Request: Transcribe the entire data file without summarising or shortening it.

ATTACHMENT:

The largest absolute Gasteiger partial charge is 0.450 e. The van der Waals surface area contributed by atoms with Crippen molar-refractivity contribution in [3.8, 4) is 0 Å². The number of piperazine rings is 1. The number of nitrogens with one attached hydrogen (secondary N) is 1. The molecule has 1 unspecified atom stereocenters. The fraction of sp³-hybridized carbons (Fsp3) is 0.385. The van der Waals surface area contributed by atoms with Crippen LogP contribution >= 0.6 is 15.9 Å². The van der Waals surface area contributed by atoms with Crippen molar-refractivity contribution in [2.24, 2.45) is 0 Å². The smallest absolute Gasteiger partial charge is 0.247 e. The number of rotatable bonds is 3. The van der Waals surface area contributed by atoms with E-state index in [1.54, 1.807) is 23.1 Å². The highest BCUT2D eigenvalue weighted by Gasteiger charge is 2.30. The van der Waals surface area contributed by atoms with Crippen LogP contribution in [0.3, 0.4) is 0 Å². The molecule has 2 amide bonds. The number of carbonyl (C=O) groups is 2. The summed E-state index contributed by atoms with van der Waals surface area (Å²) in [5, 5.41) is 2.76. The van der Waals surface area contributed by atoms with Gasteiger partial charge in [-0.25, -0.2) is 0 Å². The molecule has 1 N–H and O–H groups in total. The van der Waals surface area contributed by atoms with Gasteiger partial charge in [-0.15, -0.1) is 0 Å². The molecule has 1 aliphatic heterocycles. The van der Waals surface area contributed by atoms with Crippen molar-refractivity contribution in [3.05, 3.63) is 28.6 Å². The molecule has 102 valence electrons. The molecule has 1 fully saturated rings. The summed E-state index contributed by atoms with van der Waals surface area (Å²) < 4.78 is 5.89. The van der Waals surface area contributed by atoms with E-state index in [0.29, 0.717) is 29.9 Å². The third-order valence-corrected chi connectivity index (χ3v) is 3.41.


The largest absolute Gasteiger partial charge is 0.450 e. The van der Waals surface area contributed by atoms with Crippen molar-refractivity contribution in [3.8, 4) is 0 Å². The number of piperazine rings is 1. The number of nitrogens with one attached hydrogen (secondary N) is 1. The molecule has 1 unspecified atom stereocenters. The fraction of sp³-hybridized carbons (Fsp3) is 0.385. The van der Waals surface area contributed by atoms with Crippen LogP contribution >= 0.6 is 15.9 Å². The van der Waals surface area contributed by atoms with Crippen molar-refractivity contribution in [2.24, 2.45) is 0 Å². The smallest absolute Gasteiger partial charge is 0.247 e. The number of rotatable bonds is 3. The van der Waals surface area contributed by atoms with E-state index in [1.54, 1.807) is 23.1 Å². The highest BCUT2D eigenvalue weighted by Gasteiger charge is 2.30. The van der Waals surface area contributed by atoms with Crippen LogP contribution in [0.3, 0.4) is 0 Å². The molecule has 2 amide bonds. The number of carbonyl (C=O) groups is 2. The summed E-state index contributed by atoms with van der Waals surface area (Å²) in [5, 5.41) is 2.76. The van der Waals surface area contributed by atoms with Gasteiger partial charge in [-0.25, -0.2) is 0 Å². The molecule has 1 N–H and O–H groups in total. The van der Waals surface area contributed by atoms with Gasteiger partial charge in [-0.15, -0.1) is 0 Å². The molecule has 1 aliphatic heterocycles. The van der Waals surface area contributed by atoms with Crippen molar-refractivity contribution in [3.05, 3.63) is 28.6 Å². The molecule has 102 valence electrons. The molecule has 1 fully saturated rings. The summed E-state index contributed by atoms with van der Waals surface area (Å²) < 4.78 is 5.89. The van der Waals surface area contributed by atoms with E-state index in [0.29, 0.717) is 29.9 Å². The third-order valence-corrected chi connectivity index (χ3v) is 3.41.